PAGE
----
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2020 Week 4 Key Matchups: Seahawks at Dolphins 

Taking a look at three matchups that could make the difference in Sunday’s game in Miami. 

The Seahawks head to Miami looking to start their season 4-0 for just the second time in franchise history, having last done so in 2013. Standing in the way of another victory is a Miami Dolphins squad that looks to be much improved from last season despite a 1-2 record. The Dolphins are coming off of their first win of the season in Jacksonville, a game that followed a pair of losses to New England and Buffalo, teams with a combined 5-1 record.

"It's a really nice job that (Miami coach Brian Flores) is doing with these guys to turn this thing this fast," Seahawks coach Pete Carroll said. "You can see them playing sharp and playing well, and they're smart. That's a good club, so it's good challenge for us."

If the Seahawks are going earn yet another road victory—they're 8-1 away from CenturyLink Field dating back to the start of last season—these are three key matchups that could make the difference on Sunday:

1. Tyler Lockett & DK Metcalf vs. Miami's secondary.

Yes, Russell Wilson is off to an MVP-caliber start because he is a great player, but the Seahawks quarterback is also off to such a fast start because he's throwing to a great pass-catching group that includes the most productive receiver duo in the league this season.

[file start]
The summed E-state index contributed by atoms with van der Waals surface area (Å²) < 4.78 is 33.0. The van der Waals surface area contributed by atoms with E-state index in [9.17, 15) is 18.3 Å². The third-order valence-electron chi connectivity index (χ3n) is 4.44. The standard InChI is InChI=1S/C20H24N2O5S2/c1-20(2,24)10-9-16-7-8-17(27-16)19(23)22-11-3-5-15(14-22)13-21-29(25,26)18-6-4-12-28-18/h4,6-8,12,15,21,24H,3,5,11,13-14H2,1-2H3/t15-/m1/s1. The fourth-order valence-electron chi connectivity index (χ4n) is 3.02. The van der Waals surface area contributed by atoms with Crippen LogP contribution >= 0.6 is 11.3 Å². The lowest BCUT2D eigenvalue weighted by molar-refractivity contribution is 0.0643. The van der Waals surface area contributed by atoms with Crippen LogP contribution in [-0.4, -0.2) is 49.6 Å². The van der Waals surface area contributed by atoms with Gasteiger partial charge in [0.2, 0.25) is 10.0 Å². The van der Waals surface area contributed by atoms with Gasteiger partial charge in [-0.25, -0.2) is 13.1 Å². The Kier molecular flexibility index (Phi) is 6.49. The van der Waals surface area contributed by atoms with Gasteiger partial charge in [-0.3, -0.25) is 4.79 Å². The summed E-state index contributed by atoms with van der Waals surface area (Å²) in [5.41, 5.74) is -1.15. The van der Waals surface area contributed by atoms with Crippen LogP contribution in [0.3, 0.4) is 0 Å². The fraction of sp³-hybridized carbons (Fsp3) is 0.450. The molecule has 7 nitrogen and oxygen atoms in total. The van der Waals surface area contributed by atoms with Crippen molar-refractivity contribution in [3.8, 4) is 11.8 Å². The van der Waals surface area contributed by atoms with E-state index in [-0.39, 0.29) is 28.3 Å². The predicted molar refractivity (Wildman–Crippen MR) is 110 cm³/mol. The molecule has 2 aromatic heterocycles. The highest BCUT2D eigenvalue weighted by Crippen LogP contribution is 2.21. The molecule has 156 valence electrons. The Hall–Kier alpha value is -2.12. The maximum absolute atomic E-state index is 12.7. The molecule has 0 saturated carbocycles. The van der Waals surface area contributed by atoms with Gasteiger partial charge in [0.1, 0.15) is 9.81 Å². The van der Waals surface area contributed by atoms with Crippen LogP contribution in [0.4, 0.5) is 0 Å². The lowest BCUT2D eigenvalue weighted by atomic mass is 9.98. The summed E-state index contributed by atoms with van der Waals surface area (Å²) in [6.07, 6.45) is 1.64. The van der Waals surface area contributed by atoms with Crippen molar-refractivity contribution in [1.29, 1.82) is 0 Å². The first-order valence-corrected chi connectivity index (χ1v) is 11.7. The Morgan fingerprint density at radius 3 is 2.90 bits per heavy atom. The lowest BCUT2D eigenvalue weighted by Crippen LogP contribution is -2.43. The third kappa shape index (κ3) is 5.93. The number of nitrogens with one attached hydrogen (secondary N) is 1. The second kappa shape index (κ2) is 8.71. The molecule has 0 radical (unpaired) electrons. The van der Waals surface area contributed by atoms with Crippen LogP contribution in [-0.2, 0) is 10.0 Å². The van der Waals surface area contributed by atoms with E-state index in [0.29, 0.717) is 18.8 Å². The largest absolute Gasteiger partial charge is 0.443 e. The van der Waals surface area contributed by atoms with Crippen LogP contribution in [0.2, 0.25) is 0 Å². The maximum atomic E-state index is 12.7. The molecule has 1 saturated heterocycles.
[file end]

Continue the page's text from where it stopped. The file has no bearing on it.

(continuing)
Through three games, Tyler Lockett and DK Metcalf have combined for 36 receptions for 556 yards and seven touchdowns, the most yards and touchdowns by a receiver duo in the league through three games.

Talking to the media this week, Lockett said he and his teammates take the field "trying to put fear into the people we play against."

And the Dolphins have reason to be concerned at the very least, if not downright scared. The Dolphins so far have played man coverage at one of the highest rates in the league, and if they do so again Sunday, they'll be asking a lot of their defensive backs who are trying to contain Lockett, Metcalf and the rest of Seattle's pass-catchers. Making things worse for Miami, starting cornerback Byron Jones is listed as doubtful due to groin and Achilles injuries. Whether or not he plays, the Seahawks will no doubt be looking for Wilson and his playmakers to take their shots down the field.

"What the entire offense over there is doing is really creating big and explosive plays on a consistent basis," Jones told reporters in Miami earlier this week. "That's a challenge for us, but that's an exciting challenge. You're really going against one of the best in the league at this point. It's a really good measuring stick as to where our secondary and where our defense is going to be going forward."

2. Fitzmagic vs. Seattle's pass defense.

Ryan Fitzpatrick's journeyman career has seen him play for eight teams over the past 16 seasons, and at 37, he's playing arguably as well as he ever has. In last week's win over Jacksonville, Fitzpatrick completed 90 percent of his passes, threw for two touchdowns and rushed for one more.